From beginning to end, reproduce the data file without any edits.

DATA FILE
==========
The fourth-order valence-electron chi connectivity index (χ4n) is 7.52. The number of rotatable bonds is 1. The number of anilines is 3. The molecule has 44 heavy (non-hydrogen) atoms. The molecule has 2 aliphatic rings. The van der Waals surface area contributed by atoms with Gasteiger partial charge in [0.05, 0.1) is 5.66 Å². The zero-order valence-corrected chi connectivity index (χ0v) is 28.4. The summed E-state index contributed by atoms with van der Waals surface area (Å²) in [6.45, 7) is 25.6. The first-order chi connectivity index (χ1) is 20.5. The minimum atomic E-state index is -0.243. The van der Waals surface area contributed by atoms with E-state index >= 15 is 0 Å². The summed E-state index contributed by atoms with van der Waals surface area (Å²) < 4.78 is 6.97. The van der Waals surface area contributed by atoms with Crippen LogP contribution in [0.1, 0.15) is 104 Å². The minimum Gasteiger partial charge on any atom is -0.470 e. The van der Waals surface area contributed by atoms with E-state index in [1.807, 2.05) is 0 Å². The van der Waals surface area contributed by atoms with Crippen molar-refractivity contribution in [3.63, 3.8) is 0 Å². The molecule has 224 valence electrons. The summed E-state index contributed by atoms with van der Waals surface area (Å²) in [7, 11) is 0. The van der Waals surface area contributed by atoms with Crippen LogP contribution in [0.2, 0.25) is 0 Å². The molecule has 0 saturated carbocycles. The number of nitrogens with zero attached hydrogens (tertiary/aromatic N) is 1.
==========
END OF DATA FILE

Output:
The fourth-order valence-electron chi connectivity index (χ4n) is 7.52. The number of rotatable bonds is 1. The number of anilines is 3. The molecule has 44 heavy (non-hydrogen) atoms. The molecule has 2 aliphatic rings. The van der Waals surface area contributed by atoms with Gasteiger partial charge in [0.05, 0.1) is 5.66 Å². The zero-order valence-corrected chi connectivity index (χ0v) is 28.4. The summed E-state index contributed by atoms with van der Waals surface area (Å²) in [6.45, 7) is 25.6. The first-order chi connectivity index (χ1) is 20.5. The minimum atomic E-state index is -0.243. The van der Waals surface area contributed by atoms with E-state index >= 15 is 0 Å². The summed E-state index contributed by atoms with van der Waals surface area (Å²) < 4.78 is 6.97. The van der Waals surface area contributed by atoms with Crippen LogP contribution in [0.1, 0.15) is 104 Å². The minimum Gasteiger partial charge on any atom is -0.470 e. The van der Waals surface area contributed by atoms with E-state index in [1.807, 2.05) is 0 Å². The van der Waals surface area contributed by atoms with Crippen molar-refractivity contribution in [3.63, 3.8) is 0 Å². The molecule has 224 valence electrons. The summed E-state index contributed by atoms with van der Waals surface area (Å²) in [7, 11) is 0. The van der Waals surface area contributed by atoms with Crippen LogP contribution in [0.2, 0.25) is 0 Å². The molecule has 0 saturated carbocycles. The number of nitrogens with zero attached hydrogens (tertiary/aromatic N) is 1.